NOMO makes splashy big band hits in grand technicolor. The Chicago many-piece stun with thundering brass and fling around Fela-inspired afro beat experiments that flat knock people out. When the band play the Tractor this Friday it'll be a guaranteed dance party and an upbeat reminder that World Music can be, um, American.



The key to any "groove" based instrumental band is control. An atonal jazz solo can kill, but only for so long. In this respect, NOMO are practically rhythm monks, devoted to meter while never indulging in funk excess. Take “Nu Tones,” the lead track from their breakout 2006 release New Tones. The song balances a thumb piano poly-rhythm with an instant classic horn line leaving your body exhausted, but not your patience.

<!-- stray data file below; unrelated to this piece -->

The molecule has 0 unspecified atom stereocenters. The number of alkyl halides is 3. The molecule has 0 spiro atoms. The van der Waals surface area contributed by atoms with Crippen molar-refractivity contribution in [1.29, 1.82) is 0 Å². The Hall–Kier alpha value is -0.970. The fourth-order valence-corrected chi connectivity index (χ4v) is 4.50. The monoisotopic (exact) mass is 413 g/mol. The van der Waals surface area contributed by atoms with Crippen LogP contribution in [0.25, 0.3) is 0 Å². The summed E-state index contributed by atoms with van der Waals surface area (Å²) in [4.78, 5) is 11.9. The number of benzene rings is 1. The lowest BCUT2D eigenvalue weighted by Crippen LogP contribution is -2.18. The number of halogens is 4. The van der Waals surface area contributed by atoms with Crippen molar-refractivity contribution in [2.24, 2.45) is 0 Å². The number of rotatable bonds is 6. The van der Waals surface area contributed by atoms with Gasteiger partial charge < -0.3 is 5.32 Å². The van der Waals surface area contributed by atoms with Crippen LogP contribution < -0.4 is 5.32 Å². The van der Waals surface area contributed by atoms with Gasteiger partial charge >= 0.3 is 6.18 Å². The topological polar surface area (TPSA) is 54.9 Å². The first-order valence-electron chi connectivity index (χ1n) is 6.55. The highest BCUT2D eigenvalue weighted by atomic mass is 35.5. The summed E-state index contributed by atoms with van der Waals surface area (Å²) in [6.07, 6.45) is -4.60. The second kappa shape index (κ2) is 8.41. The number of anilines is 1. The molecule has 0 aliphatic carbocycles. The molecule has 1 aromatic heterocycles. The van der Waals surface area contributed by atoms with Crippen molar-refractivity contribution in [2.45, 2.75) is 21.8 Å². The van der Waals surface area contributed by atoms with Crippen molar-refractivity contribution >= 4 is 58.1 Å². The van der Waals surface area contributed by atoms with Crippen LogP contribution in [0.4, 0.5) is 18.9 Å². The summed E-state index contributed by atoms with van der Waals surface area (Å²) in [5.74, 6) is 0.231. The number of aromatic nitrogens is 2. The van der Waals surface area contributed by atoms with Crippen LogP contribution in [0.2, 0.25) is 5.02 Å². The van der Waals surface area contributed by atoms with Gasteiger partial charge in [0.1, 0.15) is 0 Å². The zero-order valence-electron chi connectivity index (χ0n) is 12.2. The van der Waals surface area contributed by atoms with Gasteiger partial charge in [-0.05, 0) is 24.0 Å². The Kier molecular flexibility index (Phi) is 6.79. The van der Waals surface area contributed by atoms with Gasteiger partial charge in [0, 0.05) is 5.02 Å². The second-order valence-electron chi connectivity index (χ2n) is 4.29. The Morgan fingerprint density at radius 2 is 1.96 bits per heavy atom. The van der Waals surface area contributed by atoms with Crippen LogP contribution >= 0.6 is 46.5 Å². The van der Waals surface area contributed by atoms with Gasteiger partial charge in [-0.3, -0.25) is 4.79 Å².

On more recent releases, the band has incorporated home-made electronics and sheet metal textures without abandoning the driving rhythms that keep NOMO white hot. “Waiting,” my favorite from their most recent album, Invisible Cities, is a crush of future funk. It seems recorded in a tight space, where a bright horn melody has to throw some elbows to compete with a blistering rhythm and precise electronic bass. The song crests, jumbled yet satisfied and NOMO move on to their next exuberant challenge to dance.

NOMO play the Tractor Tavern tonight. 9:30. Tickets $10.

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